Outdoor weddings provide the couple with a wonderful opportunity to capture their special moment. They can travel out into the fresh air, take in the natural beauty, and really have a time before their guests without having to worry about being cooped up indoors with all their stuff. This is why it’s so important for the couple to work as a team when planning for the portraits. The best way to do this is to sit down with the bride, the groom, and perhaps even one of the children and go over some wedding photography tips together. For example, if the ceremony or the reception is going to be very bright and sunny, there are lots of special backgrounds that can be used to get the shots you want. By getting everyone setup early on, they’ll have lots of interesting and beautiful images to share with their family, friends, and guests.
Another one of the outdoor wedding photography tips is to remember to keep a few things in mind when taking the portraits. One thing to make sure you do is have the flash on, even if it’s not terribly dark. Another great tip to keep in mind is to not have your flash directly on the subject. This will cause the camera to have a difficult time registering what the subject is actually looking at, causing the picture to come out slightly underexposed. It can also make it look unnatural, because there is no actual light on the person being photographed.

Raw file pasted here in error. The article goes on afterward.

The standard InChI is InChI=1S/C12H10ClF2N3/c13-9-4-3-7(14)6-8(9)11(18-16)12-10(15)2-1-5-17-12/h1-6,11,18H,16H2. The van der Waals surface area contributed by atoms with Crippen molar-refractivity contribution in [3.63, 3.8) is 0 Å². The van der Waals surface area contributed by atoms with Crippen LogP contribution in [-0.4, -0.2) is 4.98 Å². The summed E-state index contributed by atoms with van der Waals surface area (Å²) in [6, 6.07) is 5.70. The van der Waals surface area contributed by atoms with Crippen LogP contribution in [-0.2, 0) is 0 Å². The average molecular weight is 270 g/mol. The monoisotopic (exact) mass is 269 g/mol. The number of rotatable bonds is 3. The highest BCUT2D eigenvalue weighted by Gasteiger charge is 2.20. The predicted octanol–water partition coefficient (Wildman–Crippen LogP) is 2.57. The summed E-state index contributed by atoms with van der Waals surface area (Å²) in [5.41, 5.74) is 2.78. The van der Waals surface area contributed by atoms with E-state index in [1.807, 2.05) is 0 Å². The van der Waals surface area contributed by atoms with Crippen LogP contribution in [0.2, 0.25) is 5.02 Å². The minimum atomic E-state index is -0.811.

One of the most overlooked outdoor wedding photography tips is that you should always use some sort of frame or other method to capture the person looking directly at the camera. This will create a more natural and realistic effect. The problem with having the subject looking straight at the camera has to do with uneven lighting. Even though you may be trying to capture the person’s eye, the lighting will still come off as somewhat dim if the person being photographed is standing directly in front of the sun. Using a frame or some sort of obstruction to actually create some line of sight between the camera and the subject can help resolve this issue.